SINGAPORE - Singapore's economy will likely grow at a slightly faster pace this year than expected earlier, helped by a pick-up in manufacturing and financial services, a central bank survey released on Wednesday showed.
Singapore, a wealthy city-state of 5.3 million people, twice came close to falling into recession last year as global demand for electronics plunged and weak financial markets took a toil on investment banks.
The electronics industry has shown signs of stabilising, however, with a key semiconductor industry gauge turning positive in January and US retail sales expanding at their fastest clip in five months in February.
Economists now expect Singapore's gross domestic product (GDP) to grow 2.8 per cent this year, slightly higher than the median estimate of 2.7 per cent in the previous poll, according to the Monetary Authority of Singapore's (MAS) latest quarterly Survey of Professional Forecasters.
The bulk of growth is likely to come in the second half of the year, however, with economists forecasting 0.8 per cent year-on-year growth for the first three months of 2013.
Singapore's economy expanded by 1.3 per cent last year, hurt by tepid growth in manufacturing and financial services of just 0.1 per cent and 0.5 per cent, respectively.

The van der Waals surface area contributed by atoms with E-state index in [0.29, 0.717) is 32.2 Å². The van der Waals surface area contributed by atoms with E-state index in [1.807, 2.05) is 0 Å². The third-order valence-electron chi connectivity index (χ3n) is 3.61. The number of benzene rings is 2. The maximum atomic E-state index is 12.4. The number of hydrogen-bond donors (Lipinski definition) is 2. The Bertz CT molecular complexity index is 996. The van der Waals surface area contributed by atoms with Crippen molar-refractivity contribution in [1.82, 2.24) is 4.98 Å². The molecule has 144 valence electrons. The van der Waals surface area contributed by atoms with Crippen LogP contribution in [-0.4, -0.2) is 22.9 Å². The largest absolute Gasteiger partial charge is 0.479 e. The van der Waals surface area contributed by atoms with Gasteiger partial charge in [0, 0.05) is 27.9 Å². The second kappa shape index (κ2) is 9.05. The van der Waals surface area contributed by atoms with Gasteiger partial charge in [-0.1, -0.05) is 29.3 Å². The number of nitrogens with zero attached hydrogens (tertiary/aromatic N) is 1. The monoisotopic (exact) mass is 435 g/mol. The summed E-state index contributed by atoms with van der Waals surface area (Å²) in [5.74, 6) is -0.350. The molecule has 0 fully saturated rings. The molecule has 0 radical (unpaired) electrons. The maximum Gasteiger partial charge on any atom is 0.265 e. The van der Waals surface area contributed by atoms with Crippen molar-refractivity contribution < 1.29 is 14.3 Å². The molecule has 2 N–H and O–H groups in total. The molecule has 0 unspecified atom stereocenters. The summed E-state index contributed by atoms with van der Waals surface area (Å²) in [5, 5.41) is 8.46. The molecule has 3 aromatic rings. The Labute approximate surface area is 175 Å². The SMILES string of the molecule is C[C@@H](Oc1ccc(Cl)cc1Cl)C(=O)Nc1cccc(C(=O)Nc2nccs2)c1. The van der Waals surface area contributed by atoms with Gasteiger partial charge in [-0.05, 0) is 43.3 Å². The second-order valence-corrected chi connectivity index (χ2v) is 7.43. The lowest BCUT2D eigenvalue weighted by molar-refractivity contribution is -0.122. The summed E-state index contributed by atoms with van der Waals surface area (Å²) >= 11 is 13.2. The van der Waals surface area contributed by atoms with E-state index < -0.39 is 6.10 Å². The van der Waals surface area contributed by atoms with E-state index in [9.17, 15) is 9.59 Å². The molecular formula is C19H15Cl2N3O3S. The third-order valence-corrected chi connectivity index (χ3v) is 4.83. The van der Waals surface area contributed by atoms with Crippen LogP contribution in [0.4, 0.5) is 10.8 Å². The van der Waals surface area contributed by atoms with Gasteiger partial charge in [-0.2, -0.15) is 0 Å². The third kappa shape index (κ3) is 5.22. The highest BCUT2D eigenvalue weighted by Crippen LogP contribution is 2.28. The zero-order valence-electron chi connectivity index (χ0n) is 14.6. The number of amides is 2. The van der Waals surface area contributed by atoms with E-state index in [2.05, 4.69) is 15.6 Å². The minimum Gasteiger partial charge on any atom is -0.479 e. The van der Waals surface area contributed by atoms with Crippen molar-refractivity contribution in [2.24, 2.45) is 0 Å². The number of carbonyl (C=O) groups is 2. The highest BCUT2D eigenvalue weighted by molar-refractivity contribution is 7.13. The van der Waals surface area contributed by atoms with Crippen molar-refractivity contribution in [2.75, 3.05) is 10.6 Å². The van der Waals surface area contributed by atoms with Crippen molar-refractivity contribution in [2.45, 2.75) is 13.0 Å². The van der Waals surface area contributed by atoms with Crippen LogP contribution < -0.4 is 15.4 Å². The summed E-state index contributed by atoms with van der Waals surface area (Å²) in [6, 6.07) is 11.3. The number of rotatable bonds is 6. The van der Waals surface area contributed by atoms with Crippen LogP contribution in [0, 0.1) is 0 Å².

For 2013, the median estimate of economists is for manufacturing to expand by 3.3 per cent and financial services to grow by 3.0 per cent.
Manufacturing contributes to around 20 per cent of Singapore's GDP while financial services account for about 12 per cent.
Meanwhile, inflation is likely to dip to 3.8 per cent this year, unchanged from the previous survey, but down from 2012's 4.6 per cent.
MAS conducts its survey every quarter after the release of economic data for the preceding three-month period.
The median forecasts in the latest report were based on the estimates of 21 economists.
Singapore's official forecasts are for growth of 1-3 per cent this year and inflation of 3.5 to 4.5 per cent.
Most economists expect Singapore will face several years of slow growth and relatively high inflation as the government reins in immigration amid a backlash from locals unhappy about crowded trains and competition for jobs that has depressed wages at the lower end.
To help keep inflation in check, MAS is likely to persist with its policy of letting the Singapore dollar rise against the currencies of its main trading partners.
According to the MAS survey, the Singapore dollar is likely to end the year at 1.200 to the dollar, strengthening from current levels of around 1.250.